Finally, near the end of my stay, unable to keep quiet any longer, I spoke up. “You two are both capable, competent and good problem solvers. You seem to get annoyed when the other doesn’t see the wisdom of your way of doing something. Rather than realizing that the best solution could be a combination of your ideas, or that either of your fixes would work just fine, you make the other wrong.

oak tree“Think of each other like a tree. No, I’m not going all Barbara Walters here — ‘If you were a tree, what kind of tree would you be?’ But let’s say you (the guy) is an oak tree. What is great about oaks? They are strong, majestic, and provide acorns which feed wild life. But they aren’t very flexible and would not ride out a hurricane very well.

palm tree“And you (the woman) is like a palm. What is great about palms? They bend in high winds, provide shade from the heat, and create dates or coconuts. But palms survive only in tropical or subtropical weather, so the environment has to be just right to thrive.

“You two go about your life together getting upset that the other doesn’t operate like you do. The oak gets upset that the palm is so wishy-washy (flexible) and that her seeds (coconuts) are so big they smash the acorns to bits when they fall. The palm is irritated that the oak is so rigid and his seeds are so tiny you can’t find them.

“If you would just step back and appreciate what each of you bring to the party. How each of you is magnificent in your own way, and encourage each other to be more of what you naturally contribute to the relationship. Embrace it and strategically utilize each others’ strengths rather than constantly wishing the other were more like you. I think you’d have more peace and love in your relationship, which is what you say you want.”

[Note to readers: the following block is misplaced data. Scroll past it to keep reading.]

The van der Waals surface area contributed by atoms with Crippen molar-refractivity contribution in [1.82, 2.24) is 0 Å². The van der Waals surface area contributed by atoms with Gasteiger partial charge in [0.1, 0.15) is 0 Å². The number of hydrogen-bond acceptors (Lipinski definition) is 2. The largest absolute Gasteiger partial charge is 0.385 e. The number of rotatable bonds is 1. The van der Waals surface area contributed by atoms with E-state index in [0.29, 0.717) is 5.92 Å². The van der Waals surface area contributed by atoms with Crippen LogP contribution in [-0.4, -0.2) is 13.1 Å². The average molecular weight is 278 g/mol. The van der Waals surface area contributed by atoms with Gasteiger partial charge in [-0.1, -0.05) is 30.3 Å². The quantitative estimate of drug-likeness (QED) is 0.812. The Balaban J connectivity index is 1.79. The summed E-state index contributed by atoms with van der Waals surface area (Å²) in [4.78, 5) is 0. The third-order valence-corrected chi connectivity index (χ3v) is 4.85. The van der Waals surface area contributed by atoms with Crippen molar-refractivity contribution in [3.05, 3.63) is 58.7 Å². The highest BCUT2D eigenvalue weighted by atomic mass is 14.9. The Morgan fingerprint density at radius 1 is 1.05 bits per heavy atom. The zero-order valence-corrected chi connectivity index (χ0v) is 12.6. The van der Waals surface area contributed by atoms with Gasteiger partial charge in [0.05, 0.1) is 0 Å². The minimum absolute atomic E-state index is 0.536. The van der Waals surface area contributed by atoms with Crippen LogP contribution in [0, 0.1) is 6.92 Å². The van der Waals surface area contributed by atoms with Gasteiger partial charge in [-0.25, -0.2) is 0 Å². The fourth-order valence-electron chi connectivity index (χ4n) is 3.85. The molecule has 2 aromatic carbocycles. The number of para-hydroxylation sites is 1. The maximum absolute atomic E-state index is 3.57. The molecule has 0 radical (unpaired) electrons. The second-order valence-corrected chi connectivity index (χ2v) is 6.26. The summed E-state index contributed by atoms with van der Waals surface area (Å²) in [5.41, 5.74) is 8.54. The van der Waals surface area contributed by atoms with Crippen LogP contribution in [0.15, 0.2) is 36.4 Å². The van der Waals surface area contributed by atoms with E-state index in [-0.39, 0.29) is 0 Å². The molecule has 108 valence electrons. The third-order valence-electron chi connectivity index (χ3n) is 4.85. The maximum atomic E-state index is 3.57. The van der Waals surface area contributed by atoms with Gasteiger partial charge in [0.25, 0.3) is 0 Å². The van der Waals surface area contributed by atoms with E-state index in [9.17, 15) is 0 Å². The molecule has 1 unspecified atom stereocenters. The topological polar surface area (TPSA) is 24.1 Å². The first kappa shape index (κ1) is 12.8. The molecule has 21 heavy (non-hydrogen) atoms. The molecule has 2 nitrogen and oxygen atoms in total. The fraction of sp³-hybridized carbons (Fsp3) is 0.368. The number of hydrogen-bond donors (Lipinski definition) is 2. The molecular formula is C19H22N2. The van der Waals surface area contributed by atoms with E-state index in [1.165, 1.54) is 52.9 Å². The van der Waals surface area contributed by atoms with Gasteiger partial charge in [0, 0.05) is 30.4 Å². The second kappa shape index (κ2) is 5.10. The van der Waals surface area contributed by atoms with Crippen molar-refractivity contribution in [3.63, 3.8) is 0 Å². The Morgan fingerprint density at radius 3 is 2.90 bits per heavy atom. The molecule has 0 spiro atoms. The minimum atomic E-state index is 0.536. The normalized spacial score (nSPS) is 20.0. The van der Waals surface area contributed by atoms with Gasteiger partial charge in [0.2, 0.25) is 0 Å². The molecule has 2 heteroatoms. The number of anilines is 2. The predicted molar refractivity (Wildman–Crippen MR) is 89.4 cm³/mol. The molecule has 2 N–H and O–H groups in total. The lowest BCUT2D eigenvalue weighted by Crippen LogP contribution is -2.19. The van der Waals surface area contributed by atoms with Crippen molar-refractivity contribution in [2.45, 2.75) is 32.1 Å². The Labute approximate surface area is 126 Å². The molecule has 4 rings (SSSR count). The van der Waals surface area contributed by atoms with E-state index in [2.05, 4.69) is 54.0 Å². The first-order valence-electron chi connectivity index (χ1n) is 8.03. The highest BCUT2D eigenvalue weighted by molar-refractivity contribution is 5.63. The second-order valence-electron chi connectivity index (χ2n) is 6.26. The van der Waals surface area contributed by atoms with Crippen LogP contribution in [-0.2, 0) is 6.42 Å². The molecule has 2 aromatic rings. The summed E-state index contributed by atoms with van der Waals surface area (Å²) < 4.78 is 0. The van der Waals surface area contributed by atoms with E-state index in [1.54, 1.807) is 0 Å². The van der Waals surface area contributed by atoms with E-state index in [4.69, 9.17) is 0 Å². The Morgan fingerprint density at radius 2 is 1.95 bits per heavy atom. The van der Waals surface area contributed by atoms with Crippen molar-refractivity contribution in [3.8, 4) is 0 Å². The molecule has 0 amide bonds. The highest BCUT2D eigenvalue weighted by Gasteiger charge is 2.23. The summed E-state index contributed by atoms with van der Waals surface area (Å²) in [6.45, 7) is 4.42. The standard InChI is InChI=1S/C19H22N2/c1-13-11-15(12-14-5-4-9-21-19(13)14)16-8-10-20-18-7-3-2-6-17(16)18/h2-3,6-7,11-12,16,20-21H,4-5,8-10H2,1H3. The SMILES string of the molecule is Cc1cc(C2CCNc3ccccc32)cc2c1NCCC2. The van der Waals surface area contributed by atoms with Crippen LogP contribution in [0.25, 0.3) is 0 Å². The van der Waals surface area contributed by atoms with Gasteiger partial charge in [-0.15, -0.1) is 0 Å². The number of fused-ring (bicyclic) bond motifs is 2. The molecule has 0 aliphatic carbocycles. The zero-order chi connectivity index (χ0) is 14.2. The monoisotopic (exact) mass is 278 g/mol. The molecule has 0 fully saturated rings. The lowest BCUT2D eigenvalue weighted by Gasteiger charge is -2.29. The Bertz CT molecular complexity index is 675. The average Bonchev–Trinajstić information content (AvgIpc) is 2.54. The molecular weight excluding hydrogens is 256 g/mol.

I left shortly after this discussion, so don’t know if it made any impact or not. Perhaps this can be a reminder for all of us to appreciate the different strengths each partner brings to the relationship, rather than wishing s/he were more like us.

Have you had success appreciating and embracing your partner’s differences rather than condemning them? If so, share how you did this.

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The downsides of always getting your way

Posted November 23, 2007 by Dating Goddess
Categories: Dating after 40

We’ve discussed how a mature, sane man generally wants to make you happy. But how can always getting what you want make you unhappy? A fellow strong woman and I were discussing this recently.

“While I appreciate that my man is interested in making me happy, sometimes it can be a weight,” she shared.

“In what way?” I queried.

“If he’s not willing to speak up about what he wants, then I feel I need to take into consideration what I think he would like before deciding something. So if he asks me what movie I want to see, I could choose a chick flick, but know he wouldn’t be thrilled. So I choose one that may not be at the top of my list, but know he’s more likely to enjoy.”

“That just seems considerate. Why is that a problem?”

“Because I’m not then being exposed to movies that he might suggest and I wouldn’t have thought of. Instead of broadening my options, I’m limited to only what I think of or know about.

“Also, a relationship should be 50/50. I want to give him what he wants equally. By his not thinking about what he wants and sharing it, I’m not really getting to know his true desires. If he constantly puts my preferences above his, he’s hiding from me.”

“I can see that. Also, I’ve found when someone acquiesces too much, it is tedious to always make the decisions. I used to ski with a woman who would never make a decision about which runs we should take. ‘Whatever you want,’ she’d say. I noticed how much work it was to decide the runs that I knew she could handle. Finally, I said, ‘You pick the runs in the morning and I’ll choose them for the afternoon.’ It felt much more balanced that way.”

“Yes, you’re then not feeling responsible for them.”

“Exactly.”

What downsides have you found to always getting your way?